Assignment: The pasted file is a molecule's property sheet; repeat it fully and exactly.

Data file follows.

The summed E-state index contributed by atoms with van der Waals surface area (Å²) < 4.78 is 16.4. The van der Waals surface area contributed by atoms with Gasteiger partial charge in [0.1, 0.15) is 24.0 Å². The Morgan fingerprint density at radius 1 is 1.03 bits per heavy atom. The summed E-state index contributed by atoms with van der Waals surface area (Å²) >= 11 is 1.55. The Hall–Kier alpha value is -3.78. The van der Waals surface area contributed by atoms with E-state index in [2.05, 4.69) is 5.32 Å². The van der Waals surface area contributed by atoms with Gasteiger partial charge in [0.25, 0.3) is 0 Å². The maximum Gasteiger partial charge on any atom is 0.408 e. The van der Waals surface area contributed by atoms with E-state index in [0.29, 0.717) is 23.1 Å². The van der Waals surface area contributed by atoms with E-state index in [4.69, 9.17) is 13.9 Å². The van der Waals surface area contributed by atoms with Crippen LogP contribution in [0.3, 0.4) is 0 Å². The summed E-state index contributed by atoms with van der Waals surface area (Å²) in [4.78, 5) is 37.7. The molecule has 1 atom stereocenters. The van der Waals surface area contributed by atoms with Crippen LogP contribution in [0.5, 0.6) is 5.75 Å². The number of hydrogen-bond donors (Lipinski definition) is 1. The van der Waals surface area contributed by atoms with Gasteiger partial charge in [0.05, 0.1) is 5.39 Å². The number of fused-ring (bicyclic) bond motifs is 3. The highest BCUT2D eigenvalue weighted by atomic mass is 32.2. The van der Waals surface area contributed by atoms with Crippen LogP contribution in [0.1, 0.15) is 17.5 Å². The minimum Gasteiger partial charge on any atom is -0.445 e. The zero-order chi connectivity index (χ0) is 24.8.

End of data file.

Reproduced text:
The summed E-state index contributed by atoms with van der Waals surface area (Å²) < 4.78 is 16.4. The van der Waals surface area contributed by atoms with Gasteiger partial charge in [0.1, 0.15) is 24.0 Å². The Morgan fingerprint density at radius 1 is 1.03 bits per heavy atom. The summed E-state index contributed by atoms with van der Waals surface area (Å²) >= 11 is 1.55. The Hall–Kier alpha value is -3.78. The van der Waals surface area contributed by atoms with E-state index in [2.05, 4.69) is 5.32 Å². The van der Waals surface area contributed by atoms with Gasteiger partial charge in [0.25, 0.3) is 0 Å². The maximum Gasteiger partial charge on any atom is 0.408 e. The van der Waals surface area contributed by atoms with E-state index in [0.29, 0.717) is 23.1 Å². The van der Waals surface area contributed by atoms with E-state index in [4.69, 9.17) is 13.9 Å². The van der Waals surface area contributed by atoms with Crippen LogP contribution in [0.3, 0.4) is 0 Å². The summed E-state index contributed by atoms with van der Waals surface area (Å²) in [4.78, 5) is 37.7. The molecule has 1 atom stereocenters. The van der Waals surface area contributed by atoms with Crippen LogP contribution in [0.5, 0.6) is 5.75 Å². The number of hydrogen-bond donors (Lipinski definition) is 1. The van der Waals surface area contributed by atoms with Gasteiger partial charge in [0.05, 0.1) is 5.39 Å². The number of fused-ring (bicyclic) bond motifs is 3. The highest BCUT2D eigenvalue weighted by atomic mass is 32.2. The van der Waals surface area contributed by atoms with Crippen LogP contribution in [0.1, 0.15) is 17.5 Å². The minimum Gasteiger partial charge on any atom is -0.445 e. The zero-order chi connectivity index (χ0) is 24.8.